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HDMI switching - problems

Discussion in 'AV Receivers' started by Rick_Brown, Jul 26, 2007.

  1. Rick_Brown

    Rick_Brown Well-Known Member

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    Helped my son hook up a cheap A/V receiver (Sony STRDG510). Although I've hooked up many times with component cables this was my first foray in HDMI. We have run the HD cable box and the DVD player via HDMI to the receiver and then one HDMI cable from the receiver HDMI out to the plasma TV. Also have a Squeezebox connected via analog cables.

    The Squeezebox plays through the receiver and the 5.1 speakers fine, but the cable box and DVD can only be heard from the TV speakers - nothing from the receiver and 5.1. I've double-checked all of the usual setup settings.

    There is a rather cryptic note in the user manual that seems to imply that if you use HDMI all-around like we have that we will also have to connect the cable and DVD by digital coax or optical in order to hear 5.1. Is this the way it is for most HDMI receivers these days or did we just go in too cheap? Thanks.
     
  2. Jeff Gatie

    Jeff Gatie Well-Known Member

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    It is common for lower range receivers to have HDMI passthru and switching, but no HDMI audio decoding. I'm 99% sure is what you are experiencing. You are going to have to hook up a digital audio connection as well as the HDMI or upgrade to a receiver that does HDMI audio.

    Note: If they ever want to get into HD-DVD/BluRay, it would be a good thing to upgrade. HD-DVD/BluRay require a receiver that can decode HDMI audio in order to use the DD+, TrueHD and DTS-HD audio. You will only get a downmix over the optical/coax for these formats.
     
  3. zpdrummer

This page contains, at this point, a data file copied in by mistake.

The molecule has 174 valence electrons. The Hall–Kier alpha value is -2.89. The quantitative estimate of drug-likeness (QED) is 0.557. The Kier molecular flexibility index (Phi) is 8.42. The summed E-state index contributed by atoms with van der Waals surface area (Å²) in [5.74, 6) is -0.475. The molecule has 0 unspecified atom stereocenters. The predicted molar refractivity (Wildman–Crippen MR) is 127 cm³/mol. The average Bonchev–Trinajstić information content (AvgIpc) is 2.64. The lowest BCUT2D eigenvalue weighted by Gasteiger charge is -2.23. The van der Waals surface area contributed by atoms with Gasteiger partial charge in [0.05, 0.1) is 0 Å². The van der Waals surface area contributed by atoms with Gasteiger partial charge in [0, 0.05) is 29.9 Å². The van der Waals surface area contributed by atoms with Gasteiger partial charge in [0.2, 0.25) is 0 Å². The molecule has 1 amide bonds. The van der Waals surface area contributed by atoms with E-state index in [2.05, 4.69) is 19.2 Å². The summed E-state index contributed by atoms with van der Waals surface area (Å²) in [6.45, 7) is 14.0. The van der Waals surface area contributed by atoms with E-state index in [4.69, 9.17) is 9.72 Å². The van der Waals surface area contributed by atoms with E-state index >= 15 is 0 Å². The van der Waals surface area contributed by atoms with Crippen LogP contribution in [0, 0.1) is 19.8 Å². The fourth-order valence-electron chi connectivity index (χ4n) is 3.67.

zpdrummer Active Member

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    If you have to use an optical(I'd use that over coaxial anyday if you have the option) and I assume you do, couldn't you just run both the cable and dvd into the tv(if you have enough inputs) and then use the digital audio out from the tv into your reciever. That seems like the easiest solution to me, unless there are other unforseen problems I did not account for.
     
  4. Bluzman

    Bluzman Well-Known Member

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    The 510 is just as Jeff described - it requires the separate digital audio connections. Pages 18 and 19 of the manual are specific in illustrating and saying this.

    Also, taking audio from the TV back to the receiver is usually a non-starter for getting surround sound unless you're receiving a signal with DD5.1 from an antenna (over the air broadcast). Otherwise, the TV will most often just convert the DD5.1 from the HDMI cable to 2 channels (appropriate for the number of TV speakers).
     
  5. Rick_Brown

    Rick_Brown Well-Known Member

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    Thanks, everyone. Guess I'll add some digital/optical cables for the DVD and cable box. I might even connect the HDMI cables directly to the TV now, seeing as their is no real advantage to connecting them to the receiver.

    As a caveat to potential A/V receiver buyers - make sure you know if the receiver can decode HDMI audio before you buy, as it will affect your expenditures on cables.
     
  6. Bluzman

    Bluzman Well-Known Member

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    The one advantage of connecting HDMI and digital audio to the receiver and then running a single HDMI cable to the TV is that all switching between sources can be done with the receiver's remote.

    As for your caveat, very often the manual is available on-line for free. Folks should make downloading and reading it a standard part of their "due diligence" before buying.[​IMG]
     

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